River Otter Estuary
The heath is also home to the River Otter Estuary, stretched over 33 hectares of stunning views and teeming wildlife. The estuary runs adjacent to Budleigh Salterton and, along with the cliffs of Otterton Point, is designated a site of Special Scientific Interest (SSSI) because of the fine saltmarsh habitat it supports and the adjacent Triassic sandstone rocks of considerable paleontological interest. The estuary itself contains a wide range of saltmarsh communities, which together with additional areas of reed bed, tall herb and scrub support high numbers of breeding and overwintering bird species. Over 120 species of bird have been recorded on the site, including a number of particular conservation interest, including the whimbrel and black-tailed godwit.
Day 3 – River Exe Estuary
Eight miles long and a mile across at its widest point, the Exe Estuary represents one of the most important places for wildfowl and wading birds in the whole of the South West. Designated as both a Site of Special Scientific Interest (SSSI) and international Ramsar site, the Exe Estuary sits amongst some of the world’s best sites for wintering bird assemblages with tens of thousands coming to feed. It’s during winter that the estuary really bursts to life with a spectacular number and variety of waders, wildfowl and seabirds to be enjoyed.
Locally known as ‘The Warren’, this National Nature Reserve (NNR) is an area of grassland, sand dunes, beach and mudflats, centring on a 1½ mile long sandspit across the mouth of the Exe Estuary. This varied Reserve has many different habitats including salt marsh, fresh water ponds, wet meadows and woodland which attract a wide variety of birds including waders, grebes, ducks and geese. The site also picks up several small wintering passerines including Siskin, Linnet and Stonechat, and even the odd local rarity such as Firecrest and Cirl Bunting. With its close proximity to the sea, it’s the perfect spot for sea watching with both Great Northern and Red-throated diver common and the regularly seen Bonaparte’s Gull often found sitting on the sandbreaks.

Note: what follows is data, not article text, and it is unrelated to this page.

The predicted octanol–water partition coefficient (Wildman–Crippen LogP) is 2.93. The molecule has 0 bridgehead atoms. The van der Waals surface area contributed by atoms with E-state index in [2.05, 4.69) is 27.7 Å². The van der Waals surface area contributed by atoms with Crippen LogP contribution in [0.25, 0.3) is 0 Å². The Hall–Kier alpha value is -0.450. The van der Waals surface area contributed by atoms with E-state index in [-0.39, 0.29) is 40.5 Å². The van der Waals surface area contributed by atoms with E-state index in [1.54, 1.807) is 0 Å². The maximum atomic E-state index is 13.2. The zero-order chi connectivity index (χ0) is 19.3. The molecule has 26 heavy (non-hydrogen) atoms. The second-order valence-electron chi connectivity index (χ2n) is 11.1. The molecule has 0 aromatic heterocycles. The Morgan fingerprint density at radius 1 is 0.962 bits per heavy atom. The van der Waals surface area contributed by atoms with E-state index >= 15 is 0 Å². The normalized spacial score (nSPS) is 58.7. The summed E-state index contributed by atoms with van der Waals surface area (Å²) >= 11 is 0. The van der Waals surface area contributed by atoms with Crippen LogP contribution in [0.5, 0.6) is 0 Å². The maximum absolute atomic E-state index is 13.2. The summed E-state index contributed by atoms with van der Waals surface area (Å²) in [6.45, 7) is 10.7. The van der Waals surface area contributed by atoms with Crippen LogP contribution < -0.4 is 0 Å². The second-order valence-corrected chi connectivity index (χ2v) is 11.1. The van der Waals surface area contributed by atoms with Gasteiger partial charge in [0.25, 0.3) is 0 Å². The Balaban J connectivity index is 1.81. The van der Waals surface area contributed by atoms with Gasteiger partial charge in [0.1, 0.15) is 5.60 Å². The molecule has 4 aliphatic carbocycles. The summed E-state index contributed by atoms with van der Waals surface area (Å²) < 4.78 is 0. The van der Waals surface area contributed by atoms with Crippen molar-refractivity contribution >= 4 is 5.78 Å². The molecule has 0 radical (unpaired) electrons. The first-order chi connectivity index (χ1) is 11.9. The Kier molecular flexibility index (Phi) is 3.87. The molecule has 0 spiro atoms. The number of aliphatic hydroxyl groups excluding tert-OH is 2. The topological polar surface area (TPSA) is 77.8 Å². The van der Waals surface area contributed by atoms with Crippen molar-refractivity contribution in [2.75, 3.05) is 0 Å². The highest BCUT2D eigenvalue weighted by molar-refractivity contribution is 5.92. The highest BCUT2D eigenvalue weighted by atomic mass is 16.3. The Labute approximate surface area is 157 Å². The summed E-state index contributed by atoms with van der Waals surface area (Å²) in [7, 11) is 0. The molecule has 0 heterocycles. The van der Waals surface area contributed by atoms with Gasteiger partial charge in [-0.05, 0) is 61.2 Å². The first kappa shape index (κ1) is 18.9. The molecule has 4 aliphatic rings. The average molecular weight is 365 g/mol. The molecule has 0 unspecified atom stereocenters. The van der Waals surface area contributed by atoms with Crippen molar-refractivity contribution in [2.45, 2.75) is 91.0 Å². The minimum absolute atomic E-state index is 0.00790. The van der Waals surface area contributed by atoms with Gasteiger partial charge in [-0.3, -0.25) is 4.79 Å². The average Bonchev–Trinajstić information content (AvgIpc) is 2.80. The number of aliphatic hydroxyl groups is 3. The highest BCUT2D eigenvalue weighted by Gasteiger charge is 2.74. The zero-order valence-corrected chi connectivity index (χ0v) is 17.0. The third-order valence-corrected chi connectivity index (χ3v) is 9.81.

As Devon’s premier wetland area, Exminster Marshes is a reserve featuring marshland and wetland habitats interlaced with canals and rivers. The area consists of wet grassland drained by dykes and ditches and provides important feeding grounds with hundreds of brent geese grazing on the marsh or estuary. Wigeon, Teal, Tufted Ducks and Shoveler are common on the main pools whilst there is also a chance for the less common Pintail and Gadwall. Waders also commonly feed here with Oystercatcher, Avocet, Redshank, Greenshank and Knot regularly seen. The large areas of reedbed attract large numbers of cetti’s warbler, and both Snipe and Jack Snipe are frequently recorded here skulking along the reed edge.
Topsham/Bowling Green Marsh
Situated on the east bank of the Exe Estuary, just outside the small town of Topsham, Bowling Green Marsh is one of the main critical high tide roosts for the Exe Estuary providing birds a safe place to rest up and feed when the tide is at its highest and the mudflats are covered. As a great place for wildlife, it is recognised as a Site of Special Scientific Interest (SSSI), as well as a Natura 2000 and Ramsar site. During the winter, the open water attracts many different species of wetland birds; godwits, Avocet, geese, a variety of ducks and often a Kingfisher or two. As a permanent area of standing water it is also a magnet for migrating waders including Dunlin, Ruff, Knot and Whimbrel, but also several raptor species including Merlin and Peregrine Falcons. This little reserve is best enjoyed from a wonderfully comfortable hide with open views across the pools.